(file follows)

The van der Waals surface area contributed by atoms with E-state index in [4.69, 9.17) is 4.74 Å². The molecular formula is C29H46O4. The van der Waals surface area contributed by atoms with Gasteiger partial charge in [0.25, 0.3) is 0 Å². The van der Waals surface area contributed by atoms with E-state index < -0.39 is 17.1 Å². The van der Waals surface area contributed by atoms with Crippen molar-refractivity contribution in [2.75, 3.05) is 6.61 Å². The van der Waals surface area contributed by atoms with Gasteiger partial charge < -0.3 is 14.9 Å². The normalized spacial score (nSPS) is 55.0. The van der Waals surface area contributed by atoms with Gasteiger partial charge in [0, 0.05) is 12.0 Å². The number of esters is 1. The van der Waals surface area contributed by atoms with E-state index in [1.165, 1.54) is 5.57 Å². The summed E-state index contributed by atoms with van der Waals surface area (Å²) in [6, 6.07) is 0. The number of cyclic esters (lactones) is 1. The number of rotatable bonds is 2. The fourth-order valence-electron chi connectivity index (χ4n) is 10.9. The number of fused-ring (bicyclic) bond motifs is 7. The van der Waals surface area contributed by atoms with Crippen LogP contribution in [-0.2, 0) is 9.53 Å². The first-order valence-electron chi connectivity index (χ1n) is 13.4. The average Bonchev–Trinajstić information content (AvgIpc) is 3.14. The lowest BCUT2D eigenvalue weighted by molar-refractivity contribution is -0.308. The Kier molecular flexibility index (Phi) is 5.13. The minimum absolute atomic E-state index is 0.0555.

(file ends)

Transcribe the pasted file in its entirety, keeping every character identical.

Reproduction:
The van der Waals surface area contributed by atoms with E-state index in [4.69, 9.17) is 4.74 Å². The molecular formula is C29H46O4. The van der Waals surface area contributed by atoms with Gasteiger partial charge in [0.25, 0.3) is 0 Å². The van der Waals surface area contributed by atoms with E-state index < -0.39 is 17.1 Å². The van der Waals surface area contributed by atoms with Crippen molar-refractivity contribution in [2.75, 3.05) is 6.61 Å². The van der Waals surface area contributed by atoms with Gasteiger partial charge < -0.3 is 14.9 Å². The normalized spacial score (nSPS) is 55.0. The van der Waals surface area contributed by atoms with Gasteiger partial charge in [0, 0.05) is 12.0 Å². The number of esters is 1. The van der Waals surface area contributed by atoms with E-state index in [1.165, 1.54) is 5.57 Å². The summed E-state index contributed by atoms with van der Waals surface area (Å²) in [6, 6.07) is 0. The number of cyclic esters (lactones) is 1. The number of rotatable bonds is 2. The fourth-order valence-electron chi connectivity index (χ4n) is 10.9. The number of fused-ring (bicyclic) bond motifs is 7. The van der Waals surface area contributed by atoms with Crippen LogP contribution in [-0.2, 0) is 9.53 Å². The first-order valence-electron chi connectivity index (χ1n) is 13.4. The average Bonchev–Trinajstić information content (AvgIpc) is 3.14. The lowest BCUT2D eigenvalue weighted by molar-refractivity contribution is -0.308. The Kier molecular flexibility index (Phi) is 5.13. The minimum absolute atomic E-state index is 0.0555.